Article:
A raft of bleak data from India to Europe in recent days has laid bare the toll from lockdowns as nations try to keep a lid on an illness that has killed more than 850,000 people and infected over 25 million.
The challenges were further highlighted Wednesday when Australia announced a record contraction of seven percent despite authorities providing billions of dollars in support to struggling firms.
“Today’s national accounts confirm the devastating impact on the Australian economy from Covid-19,” said Treasurer Josh Frydenberg.
“Our record run of 28 consecutive years of economic growth has now officially come to an end. The cause: a once-in-a-century pandemic.”
Australia has confirmed almost 26,000 cases of coronavirus and 663 deaths, but had successfully contained the illness in most of the country by July.
A recent outbreak in Melbourne, however, forced a new lockdown covering five million people that has dragged on any economic recovery.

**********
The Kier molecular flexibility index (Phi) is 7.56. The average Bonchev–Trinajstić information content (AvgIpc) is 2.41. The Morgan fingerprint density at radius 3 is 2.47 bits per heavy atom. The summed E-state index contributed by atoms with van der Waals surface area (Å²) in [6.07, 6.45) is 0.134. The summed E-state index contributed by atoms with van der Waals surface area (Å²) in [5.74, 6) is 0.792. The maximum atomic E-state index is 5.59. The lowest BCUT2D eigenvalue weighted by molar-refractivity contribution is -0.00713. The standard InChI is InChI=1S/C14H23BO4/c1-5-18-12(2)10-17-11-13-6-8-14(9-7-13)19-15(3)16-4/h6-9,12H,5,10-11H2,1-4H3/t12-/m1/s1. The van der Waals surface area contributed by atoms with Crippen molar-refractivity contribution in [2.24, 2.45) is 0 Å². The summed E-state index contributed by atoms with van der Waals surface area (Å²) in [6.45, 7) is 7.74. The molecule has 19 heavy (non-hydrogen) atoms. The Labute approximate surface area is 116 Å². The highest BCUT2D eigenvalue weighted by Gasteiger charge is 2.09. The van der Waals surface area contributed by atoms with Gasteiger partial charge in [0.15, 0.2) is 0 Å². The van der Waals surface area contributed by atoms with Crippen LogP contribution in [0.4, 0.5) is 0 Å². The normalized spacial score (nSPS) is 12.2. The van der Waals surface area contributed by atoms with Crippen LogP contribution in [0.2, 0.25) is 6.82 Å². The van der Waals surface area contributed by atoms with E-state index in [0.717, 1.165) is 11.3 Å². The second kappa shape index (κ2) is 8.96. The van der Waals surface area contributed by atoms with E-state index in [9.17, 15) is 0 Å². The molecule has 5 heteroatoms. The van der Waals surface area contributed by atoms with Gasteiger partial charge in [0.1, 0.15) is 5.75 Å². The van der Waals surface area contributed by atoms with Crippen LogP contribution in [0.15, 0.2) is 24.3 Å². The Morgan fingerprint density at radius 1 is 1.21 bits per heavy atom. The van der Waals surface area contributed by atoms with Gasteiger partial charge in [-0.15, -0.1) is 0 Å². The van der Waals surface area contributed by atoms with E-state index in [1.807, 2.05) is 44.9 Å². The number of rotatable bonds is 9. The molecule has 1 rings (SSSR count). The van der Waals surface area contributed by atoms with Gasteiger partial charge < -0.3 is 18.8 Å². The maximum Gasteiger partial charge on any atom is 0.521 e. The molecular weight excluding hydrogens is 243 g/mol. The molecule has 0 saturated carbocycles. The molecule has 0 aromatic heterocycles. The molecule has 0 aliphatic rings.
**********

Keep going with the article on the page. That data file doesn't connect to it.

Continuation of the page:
– ‘Depressing feeling’ –
Shutdowns have taken a toll on livelihoods across the globe as business revenues plunge and millions are forced out of work.
New Delhi reported Monday that growth in Asia’s third-largest economy suffered a historic 23.9 percent decline between April and June as the manufacturing sector was battered by restrictions on businesses.
In the Philippines, meanwhile, there has been a resurgence of barter trade as cash incomes dry up, with people flocking to Facebook groups to exchange everyday possessions for food.
“People are realising that while they have no money, they have accumulated a lot of material things,” said Charles Ramirez, who runs a 14,000-member bartering website in the capital Manila.
“It’s a depressing feeling, of course, having to let go of things you have accumulated just to be able to survive.”
The site is one of dozens that have sprouted up to provide a lifeline to Filipinos hit hard by the country’s recession.
– ‘Changed everything’ –
Brazil’s economy, the biggest in Latin America, contracted by a record 9.7 percent in the second quarter of the year, plunging the nation into a virus-induced recession.
“GDP is now at the same level as in late 2009, at the height of the global financial crisis,” the Brazilian Institute of Geography and Statistics said.